The financial sector: Although the financial sector has largely been excluded from the narrative of the outbreak, it is worth noting that if large depositors withdraw funds, banks may face serious liquidity problems. Also, if some big creditors miss payments, the number of nonperforming loans will increase, eventually leading to some defaults. So liquidity management must also be a priority and banks’ bad loans portfolio need to be monitored carefully. Ultimately, loss of confidence in the financial system is the main risk factor and should be avoided. Finally, capital flight is an additional risk to the financial system especially as exchange rates have become more volatile. The World Bank reports that many wealthier Guineans and expatriates have already left the country and that uncertainty and risk aversion in Sierra Leone has prompted a rise in capital outflows.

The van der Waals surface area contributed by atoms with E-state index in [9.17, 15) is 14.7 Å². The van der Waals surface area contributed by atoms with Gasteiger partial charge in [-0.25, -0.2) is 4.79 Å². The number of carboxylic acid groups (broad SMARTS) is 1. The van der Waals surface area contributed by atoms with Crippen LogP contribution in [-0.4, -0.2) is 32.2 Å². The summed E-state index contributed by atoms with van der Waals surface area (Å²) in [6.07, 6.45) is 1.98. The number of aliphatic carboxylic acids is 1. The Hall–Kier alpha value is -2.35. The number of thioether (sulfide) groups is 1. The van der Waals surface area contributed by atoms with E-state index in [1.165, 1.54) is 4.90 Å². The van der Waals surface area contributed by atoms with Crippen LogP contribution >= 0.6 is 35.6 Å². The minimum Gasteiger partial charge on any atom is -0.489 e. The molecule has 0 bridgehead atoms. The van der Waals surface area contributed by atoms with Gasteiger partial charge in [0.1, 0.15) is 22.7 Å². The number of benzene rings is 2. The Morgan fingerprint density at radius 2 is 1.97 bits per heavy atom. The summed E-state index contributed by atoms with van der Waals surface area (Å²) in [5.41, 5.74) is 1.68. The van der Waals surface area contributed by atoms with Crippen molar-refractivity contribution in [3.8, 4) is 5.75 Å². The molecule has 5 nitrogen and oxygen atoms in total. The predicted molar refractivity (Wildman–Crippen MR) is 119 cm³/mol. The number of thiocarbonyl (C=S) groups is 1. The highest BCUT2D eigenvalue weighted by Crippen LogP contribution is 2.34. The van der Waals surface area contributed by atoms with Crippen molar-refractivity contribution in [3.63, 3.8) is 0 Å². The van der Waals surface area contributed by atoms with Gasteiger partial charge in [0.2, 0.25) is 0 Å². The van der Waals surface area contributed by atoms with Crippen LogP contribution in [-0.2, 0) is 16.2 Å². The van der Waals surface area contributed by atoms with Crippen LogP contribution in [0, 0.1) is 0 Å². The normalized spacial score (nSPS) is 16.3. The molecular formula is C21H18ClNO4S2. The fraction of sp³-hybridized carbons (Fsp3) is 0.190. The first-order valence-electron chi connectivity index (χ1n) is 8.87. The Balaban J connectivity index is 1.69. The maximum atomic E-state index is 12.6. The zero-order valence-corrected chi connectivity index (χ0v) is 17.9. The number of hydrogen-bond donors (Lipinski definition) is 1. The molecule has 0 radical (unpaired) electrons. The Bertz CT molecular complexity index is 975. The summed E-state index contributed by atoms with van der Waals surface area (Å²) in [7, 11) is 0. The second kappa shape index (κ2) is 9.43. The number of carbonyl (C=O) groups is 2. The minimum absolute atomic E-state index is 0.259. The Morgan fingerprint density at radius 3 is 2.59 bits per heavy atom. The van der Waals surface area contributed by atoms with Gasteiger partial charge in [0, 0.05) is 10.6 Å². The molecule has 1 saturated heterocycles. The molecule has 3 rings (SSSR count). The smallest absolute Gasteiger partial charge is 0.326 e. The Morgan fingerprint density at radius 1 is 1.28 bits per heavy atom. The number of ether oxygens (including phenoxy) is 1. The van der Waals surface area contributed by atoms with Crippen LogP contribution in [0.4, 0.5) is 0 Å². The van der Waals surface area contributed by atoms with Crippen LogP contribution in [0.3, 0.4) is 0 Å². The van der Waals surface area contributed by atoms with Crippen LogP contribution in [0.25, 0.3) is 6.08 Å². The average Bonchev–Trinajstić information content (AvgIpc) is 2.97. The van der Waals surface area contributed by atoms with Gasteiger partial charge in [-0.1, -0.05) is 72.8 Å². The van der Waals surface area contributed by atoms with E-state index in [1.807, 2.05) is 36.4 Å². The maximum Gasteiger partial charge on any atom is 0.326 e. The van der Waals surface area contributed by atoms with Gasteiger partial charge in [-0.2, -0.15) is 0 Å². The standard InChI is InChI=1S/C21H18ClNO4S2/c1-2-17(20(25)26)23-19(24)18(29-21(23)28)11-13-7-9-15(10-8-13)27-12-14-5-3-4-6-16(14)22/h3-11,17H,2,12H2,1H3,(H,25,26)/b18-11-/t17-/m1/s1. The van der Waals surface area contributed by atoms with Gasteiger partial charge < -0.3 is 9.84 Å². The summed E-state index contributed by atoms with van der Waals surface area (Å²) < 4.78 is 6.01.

Tourism: Airlines such as British Airways, Emirates, Air France, Asky Airlines and Arik Air have implemented some bans on flights to and from the most affected countries. The African Union has asked for these bans to be lifted and also for proper screening mechanisms to be put in place at airports. CEOs of 11 firms operating in West Africa have said that some measures, including these travel restrictions, are doing more harm than good and may well be contributing to the humanitarian crisis by blocking crucial trade flows, thereby pushing up the prices of essential foods and medicines. There are also some concerns that an indirect consequence of the Ebola outbreak will be diminished tourism throughout the African continent: As seen in another recent Africa in Focus blog, the Ebola outbreak has been dominating headlines in the U.S., African and international press since early August, even overshadowing the Africa Leaders Summit. Misconceptions about the transmission of Ebola and the risk of travel in Africa may further reduce tourism to and within the continent.